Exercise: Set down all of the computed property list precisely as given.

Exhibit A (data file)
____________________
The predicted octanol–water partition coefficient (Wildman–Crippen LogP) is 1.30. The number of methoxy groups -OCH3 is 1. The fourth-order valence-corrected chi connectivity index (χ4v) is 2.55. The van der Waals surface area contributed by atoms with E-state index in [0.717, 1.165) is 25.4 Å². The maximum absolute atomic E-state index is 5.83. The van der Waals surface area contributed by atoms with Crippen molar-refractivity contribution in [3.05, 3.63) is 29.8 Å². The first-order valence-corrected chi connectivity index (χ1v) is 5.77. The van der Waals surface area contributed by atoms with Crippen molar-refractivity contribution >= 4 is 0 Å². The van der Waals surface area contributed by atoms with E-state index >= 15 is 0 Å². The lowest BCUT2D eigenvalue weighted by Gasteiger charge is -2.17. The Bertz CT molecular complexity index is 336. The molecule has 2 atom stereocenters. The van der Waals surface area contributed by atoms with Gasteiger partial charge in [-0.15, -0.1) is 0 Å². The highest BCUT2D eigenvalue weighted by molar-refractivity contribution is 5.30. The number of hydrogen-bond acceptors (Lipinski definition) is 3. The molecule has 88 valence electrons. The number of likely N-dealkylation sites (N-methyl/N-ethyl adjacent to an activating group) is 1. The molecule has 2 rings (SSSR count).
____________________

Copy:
The predicted octanol–water partition coefficient (Wildman–Crippen LogP) is 1.30. The number of methoxy groups -OCH3 is 1. The fourth-order valence-corrected chi connectivity index (χ4v) is 2.55. The van der Waals surface area contributed by atoms with E-state index in [0.717, 1.165) is 25.4 Å². The maximum absolute atomic E-state index is 5.83. The van der Waals surface area contributed by atoms with Crippen molar-refractivity contribution in [3.05, 3.63) is 29.8 Å². The first-order valence-corrected chi connectivity index (χ1v) is 5.77. The van der Waals surface area contributed by atoms with Crippen molar-refractivity contribution >= 4 is 0 Å². The van der Waals surface area contributed by atoms with E-state index >= 15 is 0 Å². The lowest BCUT2D eigenvalue weighted by Gasteiger charge is -2.17. The Bertz CT molecular complexity index is 336. The molecule has 2 atom stereocenters. The van der Waals surface area contributed by atoms with Gasteiger partial charge in [-0.15, -0.1) is 0 Å². The highest BCUT2D eigenvalue weighted by molar-refractivity contribution is 5.30. The number of hydrogen-bond acceptors (Lipinski definition) is 3. The molecule has 88 valence electrons. The number of likely N-dealkylation sites (N-methyl/N-ethyl adjacent to an activating group) is 1. The molecule has 2 rings (SSSR count).